Courts have generally held that the California “anti-deficiency” statute Code of Civil Procedure Section 580d does not apply to prevent a junior lienholder from seeking a monetary “deficiency” judgment against the borrower after a senior lienholder has foreclosed on and eliminated the real property security for the junior lien. In that case, the junior lienholder is referred to as having been “sold-out” by the senior lien’s foreclosure.
Starting in the 1990’s, however, various appellate court decisions created an exception to the rule regarding “sold-out” junior lienholders. Beginning with Simon v. Superior Court (1992), various courts applied Section 580d to preclude a “sold-out” junior lienholder from seeking a deficiency judgment, if the same lender is both the senior lienholder and the junior lienholder, a situation sometimes referred to as “stacked deeds of trust.”
A 2017 decision by the Court of Appeal in the Fourth District marked a significant shift in the application of the exception created by the courts in other districts. The court in Black Sky Capital, LLC v. Cobb (2017) held that Section 580d does not preclude a “sold-out” junior lienholder from seeking a deficiency judgment, even when the same lender holds both the senior and junior liens. While Black Sky was positive for lenders, the case created a split of opinion on this issue among courts of appeal, which could only be resolved by the California Supreme Court.
The California Supreme Court issued its decision on May 6, 2019, resolving the uncertainty by affirming the Black Sky decision and overturning Simon and similar cases. Accordingly, it is now settled that under Section 580d, a lender with two deeds of trust encumbering the same real property may foreclose the senior deed and sue for deficiency on the junior loan as a “sold out junior.” It is important to note, however, the Court also appears to have created an exception to the Black Sky rule in instances where a lender engages in intentional “loan splitting,” i.e., creating two loans out of one secured by the same property, in an attempt to circumvent anti-deficiency statutes. Loan splitting may occur where the loans secured by the senior and junior liens were made in close proximity by the same lender.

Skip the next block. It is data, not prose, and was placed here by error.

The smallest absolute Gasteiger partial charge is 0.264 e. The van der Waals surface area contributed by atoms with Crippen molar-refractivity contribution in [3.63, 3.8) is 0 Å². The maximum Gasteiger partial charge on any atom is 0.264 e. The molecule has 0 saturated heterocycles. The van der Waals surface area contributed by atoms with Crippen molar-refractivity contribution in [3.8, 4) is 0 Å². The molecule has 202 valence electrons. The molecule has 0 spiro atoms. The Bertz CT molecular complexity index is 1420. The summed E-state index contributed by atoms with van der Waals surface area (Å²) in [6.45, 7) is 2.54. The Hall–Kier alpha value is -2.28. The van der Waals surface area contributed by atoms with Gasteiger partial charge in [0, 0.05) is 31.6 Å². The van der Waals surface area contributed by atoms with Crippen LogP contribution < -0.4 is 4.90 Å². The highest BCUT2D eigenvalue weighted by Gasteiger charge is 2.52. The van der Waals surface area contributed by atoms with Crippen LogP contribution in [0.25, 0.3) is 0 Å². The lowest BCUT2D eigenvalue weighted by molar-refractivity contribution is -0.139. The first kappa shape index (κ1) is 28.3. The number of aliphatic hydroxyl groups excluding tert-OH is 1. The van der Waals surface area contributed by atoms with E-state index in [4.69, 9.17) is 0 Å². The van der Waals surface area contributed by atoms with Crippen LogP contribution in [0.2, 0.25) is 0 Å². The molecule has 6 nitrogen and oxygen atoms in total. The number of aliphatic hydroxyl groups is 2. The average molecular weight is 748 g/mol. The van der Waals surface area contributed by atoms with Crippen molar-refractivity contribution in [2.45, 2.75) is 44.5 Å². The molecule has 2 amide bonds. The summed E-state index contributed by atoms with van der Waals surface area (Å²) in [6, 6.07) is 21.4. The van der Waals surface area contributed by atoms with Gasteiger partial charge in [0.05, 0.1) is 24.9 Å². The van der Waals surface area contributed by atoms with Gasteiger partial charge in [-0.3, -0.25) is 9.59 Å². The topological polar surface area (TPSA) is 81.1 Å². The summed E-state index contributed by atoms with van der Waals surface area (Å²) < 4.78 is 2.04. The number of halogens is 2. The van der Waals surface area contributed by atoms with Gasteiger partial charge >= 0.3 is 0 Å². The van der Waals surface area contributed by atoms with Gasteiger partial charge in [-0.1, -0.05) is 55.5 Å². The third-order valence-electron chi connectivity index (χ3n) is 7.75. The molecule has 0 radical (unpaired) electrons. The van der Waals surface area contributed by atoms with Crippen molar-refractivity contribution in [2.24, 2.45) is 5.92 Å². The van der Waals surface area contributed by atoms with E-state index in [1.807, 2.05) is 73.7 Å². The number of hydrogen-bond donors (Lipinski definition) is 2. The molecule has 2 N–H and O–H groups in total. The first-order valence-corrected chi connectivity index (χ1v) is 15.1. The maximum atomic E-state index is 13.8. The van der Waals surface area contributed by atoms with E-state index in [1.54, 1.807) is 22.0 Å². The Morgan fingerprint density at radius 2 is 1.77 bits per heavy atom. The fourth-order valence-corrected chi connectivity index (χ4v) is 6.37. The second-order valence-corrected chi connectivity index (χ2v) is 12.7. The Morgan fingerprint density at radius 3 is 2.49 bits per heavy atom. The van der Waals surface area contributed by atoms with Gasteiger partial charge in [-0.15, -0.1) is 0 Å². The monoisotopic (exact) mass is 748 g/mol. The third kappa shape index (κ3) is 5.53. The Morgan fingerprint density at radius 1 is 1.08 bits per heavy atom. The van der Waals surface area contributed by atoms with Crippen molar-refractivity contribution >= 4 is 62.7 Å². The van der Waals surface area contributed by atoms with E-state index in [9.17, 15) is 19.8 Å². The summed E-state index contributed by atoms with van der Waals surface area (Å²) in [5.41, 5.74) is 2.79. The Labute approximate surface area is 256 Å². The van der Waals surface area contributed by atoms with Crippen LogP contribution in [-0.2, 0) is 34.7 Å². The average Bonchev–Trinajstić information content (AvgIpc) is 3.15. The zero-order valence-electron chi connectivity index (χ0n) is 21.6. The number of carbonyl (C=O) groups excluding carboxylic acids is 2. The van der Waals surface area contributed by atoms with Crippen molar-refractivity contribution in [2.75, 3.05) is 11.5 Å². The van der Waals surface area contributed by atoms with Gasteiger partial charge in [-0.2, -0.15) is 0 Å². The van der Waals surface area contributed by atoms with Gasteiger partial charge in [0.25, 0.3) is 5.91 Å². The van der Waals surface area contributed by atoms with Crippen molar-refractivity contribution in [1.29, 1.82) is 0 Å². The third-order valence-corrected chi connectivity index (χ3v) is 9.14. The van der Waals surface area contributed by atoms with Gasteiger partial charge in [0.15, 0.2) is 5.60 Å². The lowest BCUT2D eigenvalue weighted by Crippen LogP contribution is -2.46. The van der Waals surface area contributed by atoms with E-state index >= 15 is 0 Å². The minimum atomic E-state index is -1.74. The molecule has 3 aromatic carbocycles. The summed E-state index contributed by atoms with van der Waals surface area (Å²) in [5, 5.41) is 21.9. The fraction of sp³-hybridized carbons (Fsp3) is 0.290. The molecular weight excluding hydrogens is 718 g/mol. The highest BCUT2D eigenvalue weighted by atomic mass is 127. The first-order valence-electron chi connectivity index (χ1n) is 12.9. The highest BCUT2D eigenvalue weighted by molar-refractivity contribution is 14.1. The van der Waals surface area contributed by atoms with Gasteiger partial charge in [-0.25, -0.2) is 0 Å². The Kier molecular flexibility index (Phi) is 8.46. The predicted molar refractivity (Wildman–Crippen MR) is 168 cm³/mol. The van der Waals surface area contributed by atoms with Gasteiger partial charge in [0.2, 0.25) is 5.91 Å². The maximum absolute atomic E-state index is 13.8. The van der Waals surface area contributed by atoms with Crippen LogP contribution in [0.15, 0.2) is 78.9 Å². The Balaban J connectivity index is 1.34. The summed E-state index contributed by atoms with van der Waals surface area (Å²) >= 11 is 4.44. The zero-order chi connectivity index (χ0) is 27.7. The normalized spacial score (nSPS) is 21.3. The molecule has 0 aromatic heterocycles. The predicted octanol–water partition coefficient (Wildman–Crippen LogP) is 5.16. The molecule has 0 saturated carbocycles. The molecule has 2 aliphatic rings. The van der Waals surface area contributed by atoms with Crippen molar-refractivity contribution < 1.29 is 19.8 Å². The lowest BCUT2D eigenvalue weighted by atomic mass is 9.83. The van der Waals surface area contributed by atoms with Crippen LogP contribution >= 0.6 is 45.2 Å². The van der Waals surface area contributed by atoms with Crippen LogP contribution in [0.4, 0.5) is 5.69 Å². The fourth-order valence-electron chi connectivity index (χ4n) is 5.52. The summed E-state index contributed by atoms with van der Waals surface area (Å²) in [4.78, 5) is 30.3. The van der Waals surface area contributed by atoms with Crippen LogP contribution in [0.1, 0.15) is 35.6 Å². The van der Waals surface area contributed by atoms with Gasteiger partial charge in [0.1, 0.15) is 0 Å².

The Supreme Court’s decision represents a major turning point in the application of California’s anti-deficiency statute and provides substantial support to lenders holding both senior and junior deeds of trust encumbering the same property. Lenders making multiple loans secured by the same property should, however, exercise caution to avoid the appearance of loan splitting. Please contact us if you have questions or need assistance regarding secured lending strategy, documentation, or enforcement.